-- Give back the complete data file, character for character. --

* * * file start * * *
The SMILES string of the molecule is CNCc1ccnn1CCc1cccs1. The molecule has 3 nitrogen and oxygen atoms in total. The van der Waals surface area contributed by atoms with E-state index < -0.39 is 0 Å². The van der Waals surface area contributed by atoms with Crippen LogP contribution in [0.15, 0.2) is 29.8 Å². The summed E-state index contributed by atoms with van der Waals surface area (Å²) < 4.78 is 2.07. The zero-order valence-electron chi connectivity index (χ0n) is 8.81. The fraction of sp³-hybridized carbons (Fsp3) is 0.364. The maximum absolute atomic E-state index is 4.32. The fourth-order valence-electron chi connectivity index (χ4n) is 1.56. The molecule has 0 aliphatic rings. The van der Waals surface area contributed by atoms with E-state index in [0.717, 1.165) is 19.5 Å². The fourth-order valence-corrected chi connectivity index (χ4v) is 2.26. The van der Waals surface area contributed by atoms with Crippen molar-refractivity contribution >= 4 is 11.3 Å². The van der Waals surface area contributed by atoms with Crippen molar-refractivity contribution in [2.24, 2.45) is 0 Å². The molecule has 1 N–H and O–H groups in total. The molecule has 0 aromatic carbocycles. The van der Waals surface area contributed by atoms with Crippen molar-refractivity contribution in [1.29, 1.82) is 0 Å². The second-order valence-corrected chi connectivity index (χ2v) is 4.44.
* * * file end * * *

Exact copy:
The SMILES string of the molecule is CNCc1ccnn1CCc1cccs1. The molecule has 3 nitrogen and oxygen atoms in total. The van der Waals surface area contributed by atoms with E-state index < -0.39 is 0 Å². The van der Waals surface area contributed by atoms with Crippen LogP contribution in [0.15, 0.2) is 29.8 Å². The summed E-state index contributed by atoms with van der Waals surface area (Å²) < 4.78 is 2.07. The zero-order valence-electron chi connectivity index (χ0n) is 8.81. The fraction of sp³-hybridized carbons (Fsp3) is 0.364. The maximum absolute atomic E-state index is 4.32. The fourth-order valence-electron chi connectivity index (χ4n) is 1.56. The molecule has 0 aliphatic rings. The van der Waals surface area contributed by atoms with E-state index in [0.717, 1.165) is 19.5 Å². The fourth-order valence-corrected chi connectivity index (χ4v) is 2.26. The van der Waals surface area contributed by atoms with Crippen molar-refractivity contribution >= 4 is 11.3 Å². The van der Waals surface area contributed by atoms with Crippen molar-refractivity contribution in [2.24, 2.45) is 0 Å². The molecule has 1 N–H and O–H groups in total. The molecule has 0 aromatic carbocycles. The van der Waals surface area contributed by atoms with Crippen molar-refractivity contribution in [1.29, 1.82) is 0 Å². The second-order valence-corrected chi connectivity index (χ2v) is 4.44.